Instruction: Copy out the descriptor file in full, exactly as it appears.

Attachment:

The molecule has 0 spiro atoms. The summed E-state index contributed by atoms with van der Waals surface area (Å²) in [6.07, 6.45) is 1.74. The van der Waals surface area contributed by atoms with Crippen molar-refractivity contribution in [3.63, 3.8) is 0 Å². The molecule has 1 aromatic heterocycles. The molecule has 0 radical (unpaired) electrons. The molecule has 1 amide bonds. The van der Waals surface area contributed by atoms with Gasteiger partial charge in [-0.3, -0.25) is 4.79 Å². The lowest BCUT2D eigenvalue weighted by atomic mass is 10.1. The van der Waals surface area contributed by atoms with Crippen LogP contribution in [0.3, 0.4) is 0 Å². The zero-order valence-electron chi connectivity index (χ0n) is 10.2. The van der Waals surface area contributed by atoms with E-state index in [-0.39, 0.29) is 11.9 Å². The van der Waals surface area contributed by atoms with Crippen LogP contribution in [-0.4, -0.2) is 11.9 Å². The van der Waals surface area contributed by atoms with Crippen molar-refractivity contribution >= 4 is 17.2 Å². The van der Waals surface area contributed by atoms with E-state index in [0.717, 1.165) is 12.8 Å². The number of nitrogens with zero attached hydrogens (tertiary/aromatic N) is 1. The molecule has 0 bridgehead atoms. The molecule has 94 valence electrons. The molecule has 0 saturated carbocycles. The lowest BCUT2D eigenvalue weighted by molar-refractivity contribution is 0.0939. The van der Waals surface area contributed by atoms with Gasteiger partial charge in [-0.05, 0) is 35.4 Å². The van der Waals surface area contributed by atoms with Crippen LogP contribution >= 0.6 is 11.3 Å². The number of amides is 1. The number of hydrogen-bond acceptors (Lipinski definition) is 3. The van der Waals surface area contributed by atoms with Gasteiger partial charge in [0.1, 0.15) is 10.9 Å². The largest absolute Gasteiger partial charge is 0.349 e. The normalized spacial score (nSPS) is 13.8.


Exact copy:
The molecule has 0 spiro atoms. The summed E-state index contributed by atoms with van der Waals surface area (Å²) in [6.07, 6.45) is 1.74. The van der Waals surface area contributed by atoms with Crippen molar-refractivity contribution in [3.63, 3.8) is 0 Å². The molecule has 1 aromatic heterocycles. The molecule has 0 radical (unpaired) electrons. The molecule has 1 amide bonds. The van der Waals surface area contributed by atoms with Gasteiger partial charge in [-0.3, -0.25) is 4.79 Å². The lowest BCUT2D eigenvalue weighted by atomic mass is 10.1. The van der Waals surface area contributed by atoms with Crippen LogP contribution in [0.3, 0.4) is 0 Å². The zero-order valence-electron chi connectivity index (χ0n) is 10.2. The van der Waals surface area contributed by atoms with E-state index in [-0.39, 0.29) is 11.9 Å². The van der Waals surface area contributed by atoms with Crippen LogP contribution in [-0.4, -0.2) is 11.9 Å². The van der Waals surface area contributed by atoms with Crippen molar-refractivity contribution >= 4 is 17.2 Å². The van der Waals surface area contributed by atoms with E-state index in [0.717, 1.165) is 12.8 Å². The number of nitrogens with zero attached hydrogens (tertiary/aromatic N) is 1. The molecule has 0 bridgehead atoms. The molecule has 94 valence electrons. The molecule has 0 saturated carbocycles. The lowest BCUT2D eigenvalue weighted by molar-refractivity contribution is 0.0939. The van der Waals surface area contributed by atoms with Gasteiger partial charge in [-0.05, 0) is 35.4 Å². The van der Waals surface area contributed by atoms with Crippen LogP contribution >= 0.6 is 11.3 Å². The number of amides is 1. The number of hydrogen-bond acceptors (Lipinski definition) is 3. The van der Waals surface area contributed by atoms with Gasteiger partial charge in [0.1, 0.15) is 10.9 Å². The largest absolute Gasteiger partial charge is 0.349 e. The normalized spacial score (nSPS) is 13.8.